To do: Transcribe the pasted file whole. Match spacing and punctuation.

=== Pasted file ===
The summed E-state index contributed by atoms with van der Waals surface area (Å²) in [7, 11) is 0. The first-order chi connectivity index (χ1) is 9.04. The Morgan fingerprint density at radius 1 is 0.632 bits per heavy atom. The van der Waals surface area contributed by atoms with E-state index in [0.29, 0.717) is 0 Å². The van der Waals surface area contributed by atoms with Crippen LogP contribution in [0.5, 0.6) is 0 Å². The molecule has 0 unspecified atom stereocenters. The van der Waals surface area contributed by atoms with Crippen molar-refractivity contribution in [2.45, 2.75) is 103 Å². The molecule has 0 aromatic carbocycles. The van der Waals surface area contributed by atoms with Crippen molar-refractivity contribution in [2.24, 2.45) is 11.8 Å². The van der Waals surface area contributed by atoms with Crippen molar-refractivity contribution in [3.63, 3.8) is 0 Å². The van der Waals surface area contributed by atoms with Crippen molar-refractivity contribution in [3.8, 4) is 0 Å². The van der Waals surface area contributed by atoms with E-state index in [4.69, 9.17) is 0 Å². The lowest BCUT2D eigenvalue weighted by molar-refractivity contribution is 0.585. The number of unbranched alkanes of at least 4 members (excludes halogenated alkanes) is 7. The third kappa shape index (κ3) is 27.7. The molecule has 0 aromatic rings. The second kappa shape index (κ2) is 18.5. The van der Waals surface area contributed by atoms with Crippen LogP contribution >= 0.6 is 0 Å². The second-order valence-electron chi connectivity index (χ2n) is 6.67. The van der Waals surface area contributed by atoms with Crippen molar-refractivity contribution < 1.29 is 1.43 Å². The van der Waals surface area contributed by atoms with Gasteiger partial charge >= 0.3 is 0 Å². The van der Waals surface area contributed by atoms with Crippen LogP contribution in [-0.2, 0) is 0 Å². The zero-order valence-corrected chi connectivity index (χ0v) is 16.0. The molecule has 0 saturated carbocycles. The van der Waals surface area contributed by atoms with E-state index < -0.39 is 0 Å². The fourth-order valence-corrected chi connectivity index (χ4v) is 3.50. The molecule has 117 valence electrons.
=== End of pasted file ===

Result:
The summed E-state index contributed by atoms with van der Waals surface area (Å²) in [7, 11) is 0. The first-order chi connectivity index (χ1) is 9.04. The Morgan fingerprint density at radius 1 is 0.632 bits per heavy atom. The van der Waals surface area contributed by atoms with E-state index in [0.29, 0.717) is 0 Å². The van der Waals surface area contributed by atoms with Crippen LogP contribution in [0.5, 0.6) is 0 Å². The molecule has 0 unspecified atom stereocenters. The van der Waals surface area contributed by atoms with Crippen molar-refractivity contribution in [2.45, 2.75) is 103 Å². The molecule has 0 aromatic carbocycles. The van der Waals surface area contributed by atoms with Crippen molar-refractivity contribution in [2.24, 2.45) is 11.8 Å². The van der Waals surface area contributed by atoms with Crippen molar-refractivity contribution in [3.63, 3.8) is 0 Å². The van der Waals surface area contributed by atoms with Crippen molar-refractivity contribution in [3.8, 4) is 0 Å². The van der Waals surface area contributed by atoms with E-state index in [4.69, 9.17) is 0 Å². The lowest BCUT2D eigenvalue weighted by molar-refractivity contribution is 0.585. The number of unbranched alkanes of at least 4 members (excludes halogenated alkanes) is 7. The third kappa shape index (κ3) is 27.7. The molecule has 0 aromatic rings. The second kappa shape index (κ2) is 18.5. The van der Waals surface area contributed by atoms with Crippen LogP contribution >= 0.6 is 0 Å². The second-order valence-electron chi connectivity index (χ2n) is 6.67. The van der Waals surface area contributed by atoms with Crippen molar-refractivity contribution < 1.29 is 1.43 Å². The van der Waals surface area contributed by atoms with Gasteiger partial charge >= 0.3 is 0 Å². The van der Waals surface area contributed by atoms with Crippen LogP contribution in [-0.2, 0) is 0 Å². The zero-order valence-corrected chi connectivity index (χ0v) is 16.0. The molecule has 0 saturated carbocycles. The van der Waals surface area contributed by atoms with E-state index < -0.39 is 0 Å². The fourth-order valence-corrected chi connectivity index (χ4v) is 3.50. The molecule has 117 valence electrons.